How I went from a homeless man to a drug addict

My life story began with the words “I want to help people.”

A few years later, I moved to San Francisco to work as a janitor.

I was homeless and living in a hostel, where my landlord would occasionally call to let me know if I needed a room.

It was the beginning of a lifelong addiction.

I didn’t have any money and couldn’t afford the drugs I needed to get by.

So I began taking my own drugs.

The first time I got caught was when I was 18.

It wasn’t long after that that I started to use marijuana.

I would smoke it and it would give me a little buzz and make me feel like I was a little bit more awake, which helped me get through the night.

But I couldn’t go to sleep because I was so high.

I had been smoking pot for years, and it was getting harder to stop.

So, like a lot of other homeless people, I got addicted.

The other thing that made me feel a little more awake was the music that I would listen to.

I’d get up and I’d listen to hip-hop music and I would get into a fight with someone or start yelling at somebody.

So one day, I had this idea.

I thought, Let’s start doing drugs together.

So that’s when I got into my first serious fight.

The fight started when I noticed my landlord was getting more and more agitated and I started yelling at him to get out.

The landlord said, “What’s going on?

Why are you yelling at me?”

And I said, Why are they getting so agitated?

Because I was smoking pot.

He was really angry.

So, I tried to get him to let the tenant move out, but he said that they were already there.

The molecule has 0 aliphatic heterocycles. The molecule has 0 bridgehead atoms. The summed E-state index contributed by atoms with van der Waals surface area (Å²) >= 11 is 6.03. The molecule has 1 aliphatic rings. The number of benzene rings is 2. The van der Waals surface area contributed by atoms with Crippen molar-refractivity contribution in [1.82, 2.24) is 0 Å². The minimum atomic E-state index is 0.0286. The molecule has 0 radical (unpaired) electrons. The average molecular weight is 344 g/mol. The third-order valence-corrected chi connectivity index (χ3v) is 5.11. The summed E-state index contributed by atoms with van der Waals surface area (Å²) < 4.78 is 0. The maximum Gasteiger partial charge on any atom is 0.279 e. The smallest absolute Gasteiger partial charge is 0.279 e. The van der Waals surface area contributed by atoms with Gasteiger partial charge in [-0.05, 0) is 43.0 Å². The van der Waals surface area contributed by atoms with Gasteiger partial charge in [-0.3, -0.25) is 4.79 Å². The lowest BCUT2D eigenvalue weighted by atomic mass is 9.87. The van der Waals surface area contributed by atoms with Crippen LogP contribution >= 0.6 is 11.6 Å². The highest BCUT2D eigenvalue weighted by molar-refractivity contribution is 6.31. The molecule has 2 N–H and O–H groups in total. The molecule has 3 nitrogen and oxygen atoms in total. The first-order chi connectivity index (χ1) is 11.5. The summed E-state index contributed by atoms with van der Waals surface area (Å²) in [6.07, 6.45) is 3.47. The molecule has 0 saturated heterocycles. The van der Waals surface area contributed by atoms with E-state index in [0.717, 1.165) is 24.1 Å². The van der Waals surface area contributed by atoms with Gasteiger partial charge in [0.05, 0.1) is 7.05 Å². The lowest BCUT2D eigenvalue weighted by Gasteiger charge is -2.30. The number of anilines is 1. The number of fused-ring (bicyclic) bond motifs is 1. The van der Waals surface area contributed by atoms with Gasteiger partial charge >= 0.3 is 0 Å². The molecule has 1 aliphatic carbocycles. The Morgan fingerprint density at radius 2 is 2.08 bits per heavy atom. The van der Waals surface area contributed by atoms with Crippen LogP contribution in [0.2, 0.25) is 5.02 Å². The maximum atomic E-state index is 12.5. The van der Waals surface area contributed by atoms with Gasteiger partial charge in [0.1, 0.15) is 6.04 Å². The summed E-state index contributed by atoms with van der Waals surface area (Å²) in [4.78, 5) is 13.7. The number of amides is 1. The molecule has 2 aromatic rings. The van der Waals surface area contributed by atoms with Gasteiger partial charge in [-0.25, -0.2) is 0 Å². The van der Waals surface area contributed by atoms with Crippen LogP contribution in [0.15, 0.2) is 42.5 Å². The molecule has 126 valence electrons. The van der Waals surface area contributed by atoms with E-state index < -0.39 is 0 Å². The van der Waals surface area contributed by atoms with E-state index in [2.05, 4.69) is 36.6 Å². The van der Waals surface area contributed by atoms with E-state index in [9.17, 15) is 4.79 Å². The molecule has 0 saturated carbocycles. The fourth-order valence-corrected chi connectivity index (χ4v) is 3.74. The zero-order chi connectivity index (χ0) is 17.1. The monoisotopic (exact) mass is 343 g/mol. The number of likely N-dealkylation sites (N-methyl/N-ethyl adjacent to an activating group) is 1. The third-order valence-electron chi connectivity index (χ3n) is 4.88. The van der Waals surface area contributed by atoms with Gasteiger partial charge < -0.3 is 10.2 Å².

I said to him, “I’m not moving out, so don’t let me.”

He started to get really upset.

So he went and told the landlord.

Then, I started throwing drugs.

And he said, What are you doing?

I’m like, “You are throwing drugs into my apartment!”

And he was like, What?

You want me to move out?

I said I am, but you can’t just kick me out.

And I’m throwing drugs in my face.

I told him, Why don’t you let me move out.

But he didn’t listen to me.

I just kept throwing drugs, and I kept yelling at the landlord to get me out of here.

And that’s the fight that started my addiction.

So after I started smoking pot, I began using drugs.

I started doing a lot more drug dealing and stealing and killing people.

And then I had the first heroin overdose.

I’m the only person that had ever overdosed on heroin.

That’s when it started.

I went to jail.

And after my arrest, I was in jail for six weeks.

I went through a lot.

But the worst thing I experienced was not getting out of there.

I was in solitary confinement.

I wasn’t allowed to leave my cell and my cell was locked.

I couldnít get out of the cell, and there was no one to come and look after me.

And at that time, I didn’t know what to do with myself.

I tried to start again and try to be a different person, but I was very depressed and I was really scared of what was going to happen to me if I was let out.

I ended up going into rehab.

But then, I felt like I didnít belong in there.

So at the same time, there were other people that were being let out of jail.

I became friends with a guy named Michael.

I also started going to my uncle and my mom, and they had been there for years and were very supportive of me.

Then my uncle got a job and he was able to support me financially and help me find a job.

I began working at a restaurant and I had a lot less money than I used to, and when I would go to the restaurant and eat out, there was a lot fewer people there.

And so I began to drink more.

And when I did drink, I used more.

So my friends told me to stop, and my family didní t know why I would do that.

So they started taking me to the hospital.

At that time I was already in the hospital because of the heroin I was using.

And they kept saying to me, You donít know how much you are going to die.

So when they told me I had no life, I just knew they were wrong.

I could feel that everything was falling apart, and that I wasnít living the life that I was supposed to live.

I wanted to get my life back.

But when I saw my mother, I knew I couldnót let that happen.

So thatís when I began looking at other homeless guys who were homeless.

I saw this guy named Steve who had gotten kicked